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How does Miller use dramatic tension to explore the dangers of injustice ad hysteria in The Crucible

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How does Miller use dramatic tension to explore the dangers of injustice ad hysteria in The Crucible? "What victory would the Devil have to win a soul already bad?" - Reverend Hale Hysteria is a mental state that people sometimes enter when exposed to extreme stress. It causes a person to let his or her emotions take control of their actions, often with catastrophic results. People can be mislead easily when in this state of heightened emotions, led to behave foolishly and, as in the case of Salem, dangerously. Mass hysteria often follows, particularly if the source of the hysteria is influential, as are the main Judges in the Crucible; Hathorne and Danforth. In The Crucible, a group of adolescent girls are caught supposedly conjuring the Devil in the woods. One of their number is taken ill, unable to move, lying as if in a trance. The fact that she is Betty Parris, the ministers daughter, does not make the situation any easier. As time goes on, she does not wake, and the minister, Reverend Samuel Parris, begins to fear for his reputation, and the suspicion of witchcraft comes to mind. This is the spark that sets off the hysteria which carries hundreds of innocent people to their deaths. In Act One, he grows worried to the extent that he even suspects his niece of witchcraft, asking her if they "trafficked with spirits" in the forest. ...read more.


As the psalm is being sung, Betty suddenly sits up and "whines loudly". As this is going on, Parris and the two Putnam's rush in. The Putnam's are a selfish, unpleasant pair who have known hard times, having lost all but one child. This has caused them to become exceptionally superstitious as they regard the death's of their seven daughters as something supernatural. Because of this the Putnam's are almost hoping to find traces of witchcraft in Betty's ailment, as they believe that this will lead them to find out the supposedly supernatural cause of their daughters deaths. Later in this scene, we see a great rise in the tension once again as Reverend Hale questions Abigail and Parris's slave Tituba regarding what went on in the woods. As Tituba enters the room Abigail points to her, screaming, "She made me do it, she made Betty do it!. This immediate reaction to Tituba's entrance shows Abigail's panic at being bombarded by accusations of witchcraft. These are the first signs of hysteria within the play. As Abigail shrieks her accusations on Tituba to shift the blame from herself and Betty, we see the tension in the scene rise rapidly. Hale's attention immediately switches to Tituba, who immediately protests against the accusation, although she does not deny that she "has knowledge of conjuring". ...read more.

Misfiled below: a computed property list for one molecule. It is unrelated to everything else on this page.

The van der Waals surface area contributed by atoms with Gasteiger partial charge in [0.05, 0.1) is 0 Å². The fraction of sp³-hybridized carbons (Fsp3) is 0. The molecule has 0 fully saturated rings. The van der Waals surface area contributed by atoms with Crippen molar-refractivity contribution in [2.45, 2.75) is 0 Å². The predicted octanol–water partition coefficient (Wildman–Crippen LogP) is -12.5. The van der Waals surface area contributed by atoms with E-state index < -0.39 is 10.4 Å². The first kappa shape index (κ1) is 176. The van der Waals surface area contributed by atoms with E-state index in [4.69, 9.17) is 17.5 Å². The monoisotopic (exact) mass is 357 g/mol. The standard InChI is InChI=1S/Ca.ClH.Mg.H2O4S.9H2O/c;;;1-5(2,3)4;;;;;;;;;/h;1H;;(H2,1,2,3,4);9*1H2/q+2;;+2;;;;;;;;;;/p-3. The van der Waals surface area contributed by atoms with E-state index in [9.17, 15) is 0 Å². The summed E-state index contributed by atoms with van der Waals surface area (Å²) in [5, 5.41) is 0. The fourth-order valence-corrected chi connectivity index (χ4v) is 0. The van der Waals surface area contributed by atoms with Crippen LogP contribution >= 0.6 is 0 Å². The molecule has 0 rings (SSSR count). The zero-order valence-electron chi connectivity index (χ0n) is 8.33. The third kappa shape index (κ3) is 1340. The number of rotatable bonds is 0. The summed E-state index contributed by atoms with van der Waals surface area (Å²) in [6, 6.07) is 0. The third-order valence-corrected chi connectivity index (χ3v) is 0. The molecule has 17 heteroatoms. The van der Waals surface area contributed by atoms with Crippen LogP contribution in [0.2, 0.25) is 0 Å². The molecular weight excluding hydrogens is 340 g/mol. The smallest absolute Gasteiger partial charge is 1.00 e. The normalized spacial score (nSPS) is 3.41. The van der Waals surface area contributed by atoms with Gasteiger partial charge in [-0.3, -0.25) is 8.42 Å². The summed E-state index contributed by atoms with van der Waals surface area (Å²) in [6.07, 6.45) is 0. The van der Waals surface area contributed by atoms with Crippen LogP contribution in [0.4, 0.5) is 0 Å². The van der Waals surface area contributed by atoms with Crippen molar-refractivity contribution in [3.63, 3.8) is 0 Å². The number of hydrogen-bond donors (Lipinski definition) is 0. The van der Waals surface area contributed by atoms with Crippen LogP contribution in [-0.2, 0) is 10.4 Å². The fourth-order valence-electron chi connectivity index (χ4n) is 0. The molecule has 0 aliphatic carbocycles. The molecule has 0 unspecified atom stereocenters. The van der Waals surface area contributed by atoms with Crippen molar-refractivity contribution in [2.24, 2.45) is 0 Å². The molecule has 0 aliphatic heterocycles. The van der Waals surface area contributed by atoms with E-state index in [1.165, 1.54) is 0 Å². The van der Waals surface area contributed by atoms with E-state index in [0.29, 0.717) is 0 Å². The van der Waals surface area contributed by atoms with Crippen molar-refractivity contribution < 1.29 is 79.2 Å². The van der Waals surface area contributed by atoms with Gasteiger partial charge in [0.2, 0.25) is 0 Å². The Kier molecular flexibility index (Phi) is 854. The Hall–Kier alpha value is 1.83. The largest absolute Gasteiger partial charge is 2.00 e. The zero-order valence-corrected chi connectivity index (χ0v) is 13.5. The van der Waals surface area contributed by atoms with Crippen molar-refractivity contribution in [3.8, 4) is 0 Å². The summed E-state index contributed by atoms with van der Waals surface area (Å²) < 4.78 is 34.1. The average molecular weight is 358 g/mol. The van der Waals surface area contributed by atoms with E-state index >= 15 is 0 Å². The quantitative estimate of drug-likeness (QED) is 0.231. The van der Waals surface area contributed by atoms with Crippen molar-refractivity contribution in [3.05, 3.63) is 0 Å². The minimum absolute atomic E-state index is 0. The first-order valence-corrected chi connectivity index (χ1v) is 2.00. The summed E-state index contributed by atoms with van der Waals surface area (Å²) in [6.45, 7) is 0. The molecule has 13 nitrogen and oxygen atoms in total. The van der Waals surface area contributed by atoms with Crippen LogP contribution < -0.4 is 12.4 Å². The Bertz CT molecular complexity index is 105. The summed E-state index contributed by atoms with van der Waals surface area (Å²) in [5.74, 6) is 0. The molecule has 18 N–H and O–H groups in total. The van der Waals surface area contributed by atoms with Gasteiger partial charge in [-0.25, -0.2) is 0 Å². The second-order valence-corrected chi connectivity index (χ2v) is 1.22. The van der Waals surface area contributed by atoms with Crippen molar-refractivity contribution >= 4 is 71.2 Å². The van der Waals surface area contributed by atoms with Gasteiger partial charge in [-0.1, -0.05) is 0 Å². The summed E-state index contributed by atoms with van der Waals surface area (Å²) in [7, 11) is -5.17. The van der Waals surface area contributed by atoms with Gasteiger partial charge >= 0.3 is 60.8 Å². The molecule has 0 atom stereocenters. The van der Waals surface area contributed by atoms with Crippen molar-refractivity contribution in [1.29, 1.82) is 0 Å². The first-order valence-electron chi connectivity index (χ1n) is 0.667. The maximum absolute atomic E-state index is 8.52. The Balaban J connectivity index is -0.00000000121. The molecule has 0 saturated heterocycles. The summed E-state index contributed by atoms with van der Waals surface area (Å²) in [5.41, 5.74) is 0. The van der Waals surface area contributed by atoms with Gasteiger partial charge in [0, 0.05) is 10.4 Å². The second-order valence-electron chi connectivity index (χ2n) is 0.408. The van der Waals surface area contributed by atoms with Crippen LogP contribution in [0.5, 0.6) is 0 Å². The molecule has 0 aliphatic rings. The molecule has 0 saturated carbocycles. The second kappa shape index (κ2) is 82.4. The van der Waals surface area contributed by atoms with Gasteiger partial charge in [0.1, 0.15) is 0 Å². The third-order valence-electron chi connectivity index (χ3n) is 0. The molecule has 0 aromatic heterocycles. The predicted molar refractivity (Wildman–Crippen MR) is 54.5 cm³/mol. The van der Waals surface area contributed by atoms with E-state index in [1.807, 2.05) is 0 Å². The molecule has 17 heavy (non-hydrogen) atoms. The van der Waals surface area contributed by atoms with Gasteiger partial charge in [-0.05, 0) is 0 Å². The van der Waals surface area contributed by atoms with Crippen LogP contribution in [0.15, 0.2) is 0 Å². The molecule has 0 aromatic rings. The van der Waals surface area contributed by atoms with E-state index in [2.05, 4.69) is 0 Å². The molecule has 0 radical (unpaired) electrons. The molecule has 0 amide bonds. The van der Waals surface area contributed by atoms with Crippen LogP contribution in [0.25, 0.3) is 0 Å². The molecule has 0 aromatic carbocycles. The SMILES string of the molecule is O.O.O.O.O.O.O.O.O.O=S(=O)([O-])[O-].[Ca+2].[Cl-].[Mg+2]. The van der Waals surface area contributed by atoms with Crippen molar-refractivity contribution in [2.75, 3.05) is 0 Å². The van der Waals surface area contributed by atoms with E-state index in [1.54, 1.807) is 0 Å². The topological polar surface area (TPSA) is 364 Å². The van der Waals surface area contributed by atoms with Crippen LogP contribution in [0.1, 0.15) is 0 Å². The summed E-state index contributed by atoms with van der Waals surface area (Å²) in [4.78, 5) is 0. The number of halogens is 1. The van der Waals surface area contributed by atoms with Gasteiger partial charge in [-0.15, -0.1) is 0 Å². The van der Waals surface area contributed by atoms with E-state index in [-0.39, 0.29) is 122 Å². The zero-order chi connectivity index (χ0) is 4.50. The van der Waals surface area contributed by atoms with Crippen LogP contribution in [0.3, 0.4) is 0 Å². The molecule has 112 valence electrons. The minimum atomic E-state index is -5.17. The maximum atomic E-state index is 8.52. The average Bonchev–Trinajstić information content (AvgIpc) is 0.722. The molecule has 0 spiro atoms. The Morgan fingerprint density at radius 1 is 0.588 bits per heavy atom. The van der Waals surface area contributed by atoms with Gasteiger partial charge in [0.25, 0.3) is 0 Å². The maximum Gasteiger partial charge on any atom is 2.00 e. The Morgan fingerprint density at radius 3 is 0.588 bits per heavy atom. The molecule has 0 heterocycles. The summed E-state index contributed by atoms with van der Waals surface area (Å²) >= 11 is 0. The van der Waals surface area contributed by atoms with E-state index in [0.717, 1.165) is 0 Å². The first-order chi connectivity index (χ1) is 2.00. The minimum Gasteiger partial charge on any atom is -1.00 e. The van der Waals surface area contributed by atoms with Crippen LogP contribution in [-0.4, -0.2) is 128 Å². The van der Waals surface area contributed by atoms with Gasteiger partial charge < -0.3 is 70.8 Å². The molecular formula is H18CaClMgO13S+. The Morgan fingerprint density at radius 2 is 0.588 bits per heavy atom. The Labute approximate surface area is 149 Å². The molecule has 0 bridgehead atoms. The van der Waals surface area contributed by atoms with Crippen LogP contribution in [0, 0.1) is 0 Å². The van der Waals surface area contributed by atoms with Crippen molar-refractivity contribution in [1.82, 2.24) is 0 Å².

As John's anger grows, he accuses her of never trusting him. In turn she accuses him of being dishonest with her. The tension in the scene is at a climax and they are arguing heatedly when Mary Warren enters, having just returned from the court in Salem. Proctor immediately grabs her and reprimands her for leaving wothout permission, and they do not continue their argument. In this scene we can clearly see the damage that Proctors affair has done to the relationship between him and Elizabeth. She has lost all trust in him, becoming suspicious at the slightest thing. In turn, he is not honest with her, hiding the fact that he and Abigail were alone together in order to avoid her suspicion. John does try to make up for his past sins, but cannot control his temper after she does not react to any of his affectionate gestures. This shows that she has not forgiven him for the afair. either. Throughout all the key scenes mentioned, dramatic tension can be felt between characters, particularly at moments of hysteria, such as Betty's awakening, and arguments, such as the one between John and Elizabeth. As characters get carried away with the tide of events, they do not realise the injustice and danger thier actions cause, such as when Parris threqatens Tituba. Hysteria leads to Abiagil, Tituba and Betty comdemning many respectable people to their deaths for crimes that they did not commit. Their actions resulted in a blemish that may never be wiped from man's history. ...read more.

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